Affirm . . . reverse . . . those are the words that usually appear at the end of an appellate opinion.  But last week, the Supreme Court of North Carolina reminded us that it has broad power when it decides cases.

State v. Hammonds was a criminal case in which the defendant moved to suppress statements made to police detectives while he was involuntarily committed to a mental hospital.  The issue on appeal was whether the defendant was in custody for Miranda purposes.  The trial court denied the motion to suppress, and the Court of Appeals affirmed in a divided opinion.  The Supreme Court did not decide the case on the merits.  Rather, in a move akin to what the U.S. Supreme Court recently did in Zubik v. Burwell, the Court vacated the trial court order and certified the case to the trial court for a new hearing on the motion to suppress to consider an aspect of the test that was not ruled on.  After a decision is reached, the case will go directly back to the Supreme Court for supplemental briefing.

As we’ve blogged about before, the Supreme Court has broad authority. And while unusual, it is not unheard of for the Court to craft a remedy that is not specifically recognized by the appellate rules.  After all, the Court is the one with the power to change the appellate rules.  So what is the basis for this authority?  Well, for one thing, the State Constitution provides:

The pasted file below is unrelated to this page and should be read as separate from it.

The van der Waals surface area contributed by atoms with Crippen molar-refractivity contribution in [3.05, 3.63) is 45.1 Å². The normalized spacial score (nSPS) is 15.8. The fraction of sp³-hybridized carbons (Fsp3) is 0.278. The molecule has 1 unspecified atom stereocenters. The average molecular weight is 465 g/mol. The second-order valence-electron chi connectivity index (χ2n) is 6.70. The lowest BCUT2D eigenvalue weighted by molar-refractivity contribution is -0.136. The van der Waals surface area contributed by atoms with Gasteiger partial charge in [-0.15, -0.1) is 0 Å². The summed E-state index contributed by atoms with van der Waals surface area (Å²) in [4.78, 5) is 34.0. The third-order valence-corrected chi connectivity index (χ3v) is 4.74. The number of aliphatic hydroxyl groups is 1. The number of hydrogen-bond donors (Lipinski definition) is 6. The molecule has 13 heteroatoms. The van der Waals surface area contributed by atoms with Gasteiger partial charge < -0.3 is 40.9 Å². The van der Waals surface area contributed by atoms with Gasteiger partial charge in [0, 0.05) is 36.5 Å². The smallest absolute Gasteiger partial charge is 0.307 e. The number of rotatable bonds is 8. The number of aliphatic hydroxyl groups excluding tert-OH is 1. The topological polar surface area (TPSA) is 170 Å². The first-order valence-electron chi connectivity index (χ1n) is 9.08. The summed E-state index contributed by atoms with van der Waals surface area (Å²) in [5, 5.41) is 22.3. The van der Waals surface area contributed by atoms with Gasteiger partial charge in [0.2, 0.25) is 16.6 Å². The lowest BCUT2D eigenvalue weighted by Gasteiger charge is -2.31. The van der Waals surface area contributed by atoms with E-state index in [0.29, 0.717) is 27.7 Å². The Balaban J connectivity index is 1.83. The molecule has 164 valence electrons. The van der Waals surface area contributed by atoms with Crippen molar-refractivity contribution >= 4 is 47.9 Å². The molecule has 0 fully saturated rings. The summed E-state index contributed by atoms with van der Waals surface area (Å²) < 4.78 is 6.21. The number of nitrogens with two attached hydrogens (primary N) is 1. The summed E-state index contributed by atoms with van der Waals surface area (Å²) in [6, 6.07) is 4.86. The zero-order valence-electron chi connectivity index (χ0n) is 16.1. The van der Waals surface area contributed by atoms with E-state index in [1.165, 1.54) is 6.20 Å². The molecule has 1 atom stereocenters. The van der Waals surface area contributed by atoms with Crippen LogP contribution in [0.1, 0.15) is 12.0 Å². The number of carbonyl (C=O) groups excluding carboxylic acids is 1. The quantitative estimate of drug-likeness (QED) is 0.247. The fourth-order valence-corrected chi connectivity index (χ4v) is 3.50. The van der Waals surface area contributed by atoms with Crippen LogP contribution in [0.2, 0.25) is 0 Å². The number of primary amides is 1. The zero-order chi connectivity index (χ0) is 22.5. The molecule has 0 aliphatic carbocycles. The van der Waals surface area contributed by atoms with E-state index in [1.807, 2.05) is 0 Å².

The Supreme Court shall have jurisdiction to review upon appeal any decision of the courts below, upon any matter of law or legal inference.  The jurisdiction of the Supreme Court over “issues of fact” and “questions of fact” shall be the same exercised by it prior to the adoption of this Article, and the Court may issue any remedial writs necessary to give it general supervision and control over the proceedings of the other courts.

Unlike the Court of Appeals, for which jurisdiction is constitutionally limited to what the General Assembly prescribes, the Supreme Court has its own inherent authority.

In the normal case, you will likely be asking the Court to affirm or reverse (or simply to hear your case). But don’t be afraid to ask our Supreme Court for something creative if the situation calls for it.

–Kip Nelson